Discrimination comes in many different forms. Just when you think society has moved a step forward you find we’re still hanging out two steps behind. According to the U.S. Equal Employment Opportunity Commission the Age Discrimination in Employment Act of 1967 (ADEA) protects individuals who are 40 years of age or older from employment discrimination based on age.
Imagine being an approved candidate for a firefighting job but oops, you made the mistake of turning 35 years old and an opening hadn’t become available so you’re out of luck, no longer eligible. In 2005 that’s just what happened to Steven Jaksha of Butte, Montana. In January 2006 he filed a lawsuit against the county after being refused a job at Butte-Silver Bow Fire Department due to his age.
Believe it or not when the case hit the Butte district court the jury ruled in favor of the county. He appealed the verdict in the district court and lost again. He went on to the state’s Supreme Court earlier this year to appeal the verdict.
On Tuesday, the high court agreed that the state law setting an age limit for hiring new firefighters is unconstitutional. The ruling effectively makes the state law requiring new firefighters to be 34 or younger unconstitutional and drops the age limit for hiring firefighters statewide.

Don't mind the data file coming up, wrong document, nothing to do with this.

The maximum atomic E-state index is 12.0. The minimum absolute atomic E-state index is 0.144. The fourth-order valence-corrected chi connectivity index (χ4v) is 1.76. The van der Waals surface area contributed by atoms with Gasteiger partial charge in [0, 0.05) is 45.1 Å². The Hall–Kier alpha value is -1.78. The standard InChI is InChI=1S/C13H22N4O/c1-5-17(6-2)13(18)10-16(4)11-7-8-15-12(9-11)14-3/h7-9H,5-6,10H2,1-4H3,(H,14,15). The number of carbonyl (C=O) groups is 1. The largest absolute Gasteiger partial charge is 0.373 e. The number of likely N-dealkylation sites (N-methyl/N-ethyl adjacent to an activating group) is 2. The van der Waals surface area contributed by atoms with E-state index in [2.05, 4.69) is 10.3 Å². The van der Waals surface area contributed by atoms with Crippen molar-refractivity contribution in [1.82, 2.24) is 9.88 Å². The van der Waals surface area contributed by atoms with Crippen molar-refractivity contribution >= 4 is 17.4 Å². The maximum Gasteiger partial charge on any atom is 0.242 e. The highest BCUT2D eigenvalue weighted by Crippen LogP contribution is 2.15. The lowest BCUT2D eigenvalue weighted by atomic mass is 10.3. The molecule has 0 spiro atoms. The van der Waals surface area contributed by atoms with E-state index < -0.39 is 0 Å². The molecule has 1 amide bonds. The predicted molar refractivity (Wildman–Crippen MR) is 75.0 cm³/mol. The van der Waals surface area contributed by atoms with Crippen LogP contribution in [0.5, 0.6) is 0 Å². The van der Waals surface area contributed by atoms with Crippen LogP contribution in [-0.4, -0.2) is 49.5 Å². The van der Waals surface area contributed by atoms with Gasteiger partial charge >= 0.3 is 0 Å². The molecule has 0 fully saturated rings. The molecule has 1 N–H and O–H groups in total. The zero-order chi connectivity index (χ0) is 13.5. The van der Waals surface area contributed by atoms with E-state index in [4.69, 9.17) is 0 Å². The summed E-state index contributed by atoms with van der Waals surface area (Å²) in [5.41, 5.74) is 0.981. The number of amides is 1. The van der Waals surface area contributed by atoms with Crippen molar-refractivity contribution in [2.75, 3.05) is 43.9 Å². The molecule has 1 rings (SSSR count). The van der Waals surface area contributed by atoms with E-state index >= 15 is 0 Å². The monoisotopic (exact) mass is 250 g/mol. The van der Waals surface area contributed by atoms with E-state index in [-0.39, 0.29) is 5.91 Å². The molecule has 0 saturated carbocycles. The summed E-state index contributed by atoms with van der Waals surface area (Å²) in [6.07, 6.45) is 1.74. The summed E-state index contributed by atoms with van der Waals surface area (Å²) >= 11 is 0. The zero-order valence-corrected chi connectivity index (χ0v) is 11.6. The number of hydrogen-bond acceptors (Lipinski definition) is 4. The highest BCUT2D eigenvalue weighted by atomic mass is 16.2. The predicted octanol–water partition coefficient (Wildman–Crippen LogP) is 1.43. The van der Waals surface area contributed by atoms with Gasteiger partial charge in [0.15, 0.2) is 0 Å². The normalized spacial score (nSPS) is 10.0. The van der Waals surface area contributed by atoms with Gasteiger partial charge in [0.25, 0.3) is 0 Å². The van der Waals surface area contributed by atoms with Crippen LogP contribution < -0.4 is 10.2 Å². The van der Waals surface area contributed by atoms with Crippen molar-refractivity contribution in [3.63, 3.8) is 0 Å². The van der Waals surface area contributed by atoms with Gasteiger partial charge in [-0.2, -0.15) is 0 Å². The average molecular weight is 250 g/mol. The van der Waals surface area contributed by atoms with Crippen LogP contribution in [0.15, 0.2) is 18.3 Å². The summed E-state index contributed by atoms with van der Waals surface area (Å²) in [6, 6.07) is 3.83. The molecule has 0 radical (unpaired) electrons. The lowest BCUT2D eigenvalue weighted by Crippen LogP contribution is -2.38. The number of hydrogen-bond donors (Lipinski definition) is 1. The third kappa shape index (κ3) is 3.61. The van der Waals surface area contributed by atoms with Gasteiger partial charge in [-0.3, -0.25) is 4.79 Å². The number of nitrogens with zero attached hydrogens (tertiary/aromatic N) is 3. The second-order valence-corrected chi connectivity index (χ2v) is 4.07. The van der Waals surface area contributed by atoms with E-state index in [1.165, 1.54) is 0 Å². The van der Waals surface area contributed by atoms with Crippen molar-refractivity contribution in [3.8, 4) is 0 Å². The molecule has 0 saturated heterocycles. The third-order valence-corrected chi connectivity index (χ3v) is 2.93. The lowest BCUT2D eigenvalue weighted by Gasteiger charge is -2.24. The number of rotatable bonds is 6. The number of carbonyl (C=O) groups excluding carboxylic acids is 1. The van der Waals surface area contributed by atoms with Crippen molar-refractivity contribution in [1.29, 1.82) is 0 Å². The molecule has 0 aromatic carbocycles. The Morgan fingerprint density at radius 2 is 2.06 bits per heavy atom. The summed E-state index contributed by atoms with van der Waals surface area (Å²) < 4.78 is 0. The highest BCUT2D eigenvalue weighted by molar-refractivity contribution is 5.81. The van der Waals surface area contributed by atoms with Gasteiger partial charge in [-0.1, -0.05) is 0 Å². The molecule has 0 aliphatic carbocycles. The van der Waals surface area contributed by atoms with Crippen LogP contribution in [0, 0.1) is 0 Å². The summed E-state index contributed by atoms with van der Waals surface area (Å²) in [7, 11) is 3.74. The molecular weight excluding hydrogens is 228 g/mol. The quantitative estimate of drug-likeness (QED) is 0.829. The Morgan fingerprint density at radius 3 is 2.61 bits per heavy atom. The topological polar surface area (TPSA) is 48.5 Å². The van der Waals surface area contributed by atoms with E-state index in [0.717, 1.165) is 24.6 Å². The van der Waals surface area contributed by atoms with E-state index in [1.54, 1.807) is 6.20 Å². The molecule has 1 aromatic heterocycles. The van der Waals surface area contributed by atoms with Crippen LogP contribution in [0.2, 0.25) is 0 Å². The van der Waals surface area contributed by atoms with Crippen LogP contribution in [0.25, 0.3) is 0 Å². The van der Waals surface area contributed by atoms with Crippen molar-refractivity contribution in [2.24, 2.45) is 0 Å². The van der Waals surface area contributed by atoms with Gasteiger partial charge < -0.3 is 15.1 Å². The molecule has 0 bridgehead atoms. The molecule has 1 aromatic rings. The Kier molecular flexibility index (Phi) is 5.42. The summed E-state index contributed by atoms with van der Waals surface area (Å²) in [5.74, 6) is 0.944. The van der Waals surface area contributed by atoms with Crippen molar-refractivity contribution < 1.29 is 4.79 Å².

However, the high court didn’t reverse the jury’s verdict or post-trial rulings in the Butte district court. It felt that Jaksha failed to demonstrate or allege the county acted with malice or corruption when it didn’t hire him, because it was technically following state and local law at the time. Unfortunately for Jaksha this means no new trial or any compensation for damages by the county.
Jaksha now 39, who plans to take the firefighters test again in June 2010, told The Montana Standard he has mixed feelings about the high court’s decision.
“After reading the opinion Wednesday morning, I said, ‘I won, but I lost,’” he said.
Sources: EEOC.gov, Texas-Fire.com